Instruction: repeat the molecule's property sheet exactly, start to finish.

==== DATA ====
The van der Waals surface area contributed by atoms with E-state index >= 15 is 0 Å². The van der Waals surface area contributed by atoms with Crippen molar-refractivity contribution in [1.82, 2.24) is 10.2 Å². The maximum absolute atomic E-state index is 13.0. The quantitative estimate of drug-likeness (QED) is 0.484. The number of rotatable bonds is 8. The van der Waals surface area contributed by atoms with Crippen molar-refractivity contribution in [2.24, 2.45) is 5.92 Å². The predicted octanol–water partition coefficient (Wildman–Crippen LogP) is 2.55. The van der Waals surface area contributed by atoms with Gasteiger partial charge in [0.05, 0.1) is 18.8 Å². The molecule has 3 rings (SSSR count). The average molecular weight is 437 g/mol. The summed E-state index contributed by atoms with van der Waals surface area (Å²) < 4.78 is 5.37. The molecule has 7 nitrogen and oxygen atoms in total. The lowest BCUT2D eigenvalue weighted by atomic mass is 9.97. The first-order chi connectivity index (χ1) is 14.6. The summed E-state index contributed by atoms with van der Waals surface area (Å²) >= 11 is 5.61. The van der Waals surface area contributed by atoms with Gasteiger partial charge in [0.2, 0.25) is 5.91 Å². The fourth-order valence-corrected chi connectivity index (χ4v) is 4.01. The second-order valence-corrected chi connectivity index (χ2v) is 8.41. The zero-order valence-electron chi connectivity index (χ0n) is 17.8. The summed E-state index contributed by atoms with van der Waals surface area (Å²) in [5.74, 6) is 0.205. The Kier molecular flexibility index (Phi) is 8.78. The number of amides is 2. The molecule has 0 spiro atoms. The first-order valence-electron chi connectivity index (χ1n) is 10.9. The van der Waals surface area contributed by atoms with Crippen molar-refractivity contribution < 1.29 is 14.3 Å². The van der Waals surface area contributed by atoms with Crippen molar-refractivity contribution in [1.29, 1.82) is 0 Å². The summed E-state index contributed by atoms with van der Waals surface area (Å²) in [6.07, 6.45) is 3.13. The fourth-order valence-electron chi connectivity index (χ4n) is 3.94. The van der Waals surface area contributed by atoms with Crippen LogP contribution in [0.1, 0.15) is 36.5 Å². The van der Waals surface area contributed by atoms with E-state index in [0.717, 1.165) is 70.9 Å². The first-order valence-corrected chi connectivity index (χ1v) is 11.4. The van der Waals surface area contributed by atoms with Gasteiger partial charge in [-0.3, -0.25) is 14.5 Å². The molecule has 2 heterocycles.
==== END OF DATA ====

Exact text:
The van der Waals surface area contributed by atoms with E-state index >= 15 is 0 Å². The van der Waals surface area contributed by atoms with Crippen molar-refractivity contribution in [1.82, 2.24) is 10.2 Å². The maximum absolute atomic E-state index is 13.0. The quantitative estimate of drug-likeness (QED) is 0.484. The number of rotatable bonds is 8. The van der Waals surface area contributed by atoms with Crippen molar-refractivity contribution in [2.24, 2.45) is 5.92 Å². The predicted octanol–water partition coefficient (Wildman–Crippen LogP) is 2.55. The van der Waals surface area contributed by atoms with Gasteiger partial charge in [0.05, 0.1) is 18.8 Å². The molecule has 3 rings (SSSR count). The average molecular weight is 437 g/mol. The summed E-state index contributed by atoms with van der Waals surface area (Å²) < 4.78 is 5.37. The molecule has 7 nitrogen and oxygen atoms in total. The lowest BCUT2D eigenvalue weighted by atomic mass is 9.97. The first-order chi connectivity index (χ1) is 14.6. The summed E-state index contributed by atoms with van der Waals surface area (Å²) >= 11 is 5.61. The van der Waals surface area contributed by atoms with Gasteiger partial charge in [0.2, 0.25) is 5.91 Å². The fourth-order valence-corrected chi connectivity index (χ4v) is 4.01. The second-order valence-corrected chi connectivity index (χ2v) is 8.41. The zero-order valence-electron chi connectivity index (χ0n) is 17.8. The summed E-state index contributed by atoms with van der Waals surface area (Å²) in [5.74, 6) is 0.205. The Kier molecular flexibility index (Phi) is 8.78. The number of amides is 2. The molecule has 0 spiro atoms. The first-order valence-electron chi connectivity index (χ1n) is 10.9. The van der Waals surface area contributed by atoms with Crippen molar-refractivity contribution < 1.29 is 14.3 Å². The van der Waals surface area contributed by atoms with Crippen molar-refractivity contribution in [1.29, 1.82) is 0 Å². The summed E-state index contributed by atoms with van der Waals surface area (Å²) in [6.07, 6.45) is 3.13. The fourth-order valence-electron chi connectivity index (χ4n) is 3.94. The van der Waals surface area contributed by atoms with Crippen LogP contribution in [0.1, 0.15) is 36.5 Å². The van der Waals surface area contributed by atoms with E-state index in [0.717, 1.165) is 70.9 Å². The first-order valence-corrected chi connectivity index (χ1v) is 11.4. The van der Waals surface area contributed by atoms with Gasteiger partial charge in [-0.3, -0.25) is 14.5 Å². The molecule has 2 heterocycles.